The Sky That Touches the Star

Literally.

A newly recently discovered gassy planet that is being eaten by its star. It is so close to it that it orbits in around 1.1 days. In around 10 million years, all the fluff from the huge atmosphere will be gone, and all that will remain is its central rocky core, which will probably orbit around as a giant glob of lava, being so close and all. (the mental image of the giant lava glob orbiting the star is quiet tantalizing, isn’t it?)

(Concept art of what the planet looks like)

I wonder, how close is the planet to the star? Well, that’s why the use of handy dandy physics is in order. So, let’s see, day 1.1 is 95040 seconds, and according to badastronomy (hat tip to the blog also), it orbits with a velocity of 220 km/sec, assuming its orbit is circular, and plugging it all in Kepler’s third law, and I get:

3 million km!

Holy cramolly! It is so close that I imagine that the star would fill pretty much a huge portion, if not, all of the sky. Aside from the fact that my eyeballs would be melting from the brightness (metaphorically, of course), what a view it would be! Especially from a moon of the planet, if any remains that is. Now, I know that 3 million sounds like a lot, but in the cosmic scales, the planet is practically touching the star. You would be amazed at how far away planets in our own Solar System are from the star and from each other. Consider Mercury, whose orbiting distance is 88 days. How much farther is Mercury from the sun? Well, using Kepler’s third law:

R=T^{2/3}

Plugging T for time, 88, since Mercury’s period is 88 times larger, I see that it is around 20 times farther. Which makes sense, since 3 million times 20 is 60 millions and Mercury’s semi major axis*  is around 58 million km, I guess it is a reasonable approximation. Although I would like to remind you that Mercury’s somewhat wild elliptical orbit makes the fact that it matches with the semi-major axis somewhat coincidental.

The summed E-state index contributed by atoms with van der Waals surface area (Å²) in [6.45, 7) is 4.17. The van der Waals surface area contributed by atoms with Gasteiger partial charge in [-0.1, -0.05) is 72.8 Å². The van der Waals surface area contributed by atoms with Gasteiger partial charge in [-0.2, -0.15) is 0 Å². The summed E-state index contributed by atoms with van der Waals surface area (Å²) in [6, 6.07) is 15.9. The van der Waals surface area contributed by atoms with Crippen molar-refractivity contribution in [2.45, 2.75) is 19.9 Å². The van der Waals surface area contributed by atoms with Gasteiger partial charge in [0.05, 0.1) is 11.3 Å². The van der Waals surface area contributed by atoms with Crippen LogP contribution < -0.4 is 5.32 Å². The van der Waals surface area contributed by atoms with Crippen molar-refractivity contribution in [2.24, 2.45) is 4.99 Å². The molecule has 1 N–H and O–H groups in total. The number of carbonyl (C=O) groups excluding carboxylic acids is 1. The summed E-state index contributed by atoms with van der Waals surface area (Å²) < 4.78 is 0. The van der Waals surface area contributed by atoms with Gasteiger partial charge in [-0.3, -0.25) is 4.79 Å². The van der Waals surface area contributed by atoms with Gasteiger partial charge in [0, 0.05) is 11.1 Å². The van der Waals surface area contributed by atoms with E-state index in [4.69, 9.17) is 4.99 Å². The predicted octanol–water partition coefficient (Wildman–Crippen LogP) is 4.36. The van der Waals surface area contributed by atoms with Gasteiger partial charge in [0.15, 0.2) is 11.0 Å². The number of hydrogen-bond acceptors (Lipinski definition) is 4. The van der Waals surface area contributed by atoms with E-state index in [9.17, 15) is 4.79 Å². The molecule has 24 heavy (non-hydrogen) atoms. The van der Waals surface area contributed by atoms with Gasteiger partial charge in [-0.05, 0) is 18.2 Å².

Awesome planet, by the way, along with that awesome illustration above. Almost makes me want to be there and smell the sweet scent of searing, poisonous gas of hydrogen and heavy metal. Don’t you?

By the way, if any of you want to do the calculation I did above regarding the distance too, you can use the following equation, another more precise form of Kepler’s third law:

T*v_{orb}=2*\pi*R

T being the period, v being the orbital velocity, and r being the radius of the orbit. So, pretty much solve for r, and you will find the distance of the planet from the star. Assuming, of course, that the orbit is nearly circular, instead of yucky oval like Mercury’s. Oh, and one final advice. Remember when calculating to beware of units. Covert km/second to meters/second by multiplying by a thousand when necessary, and if you want to know the result in km instead of meters, just divide by a thousand. Pretty easy, right? (I hope so, I tend to horribly underestimate what is difficult for everyone else since I find this stuff second nature)

*which is basically the farthest distance from the center in an ellipse, not necessarily the star, the star is at a focus, and I decided to use that type of distance because Mercury’s distance varies quiet wildly in its orbit

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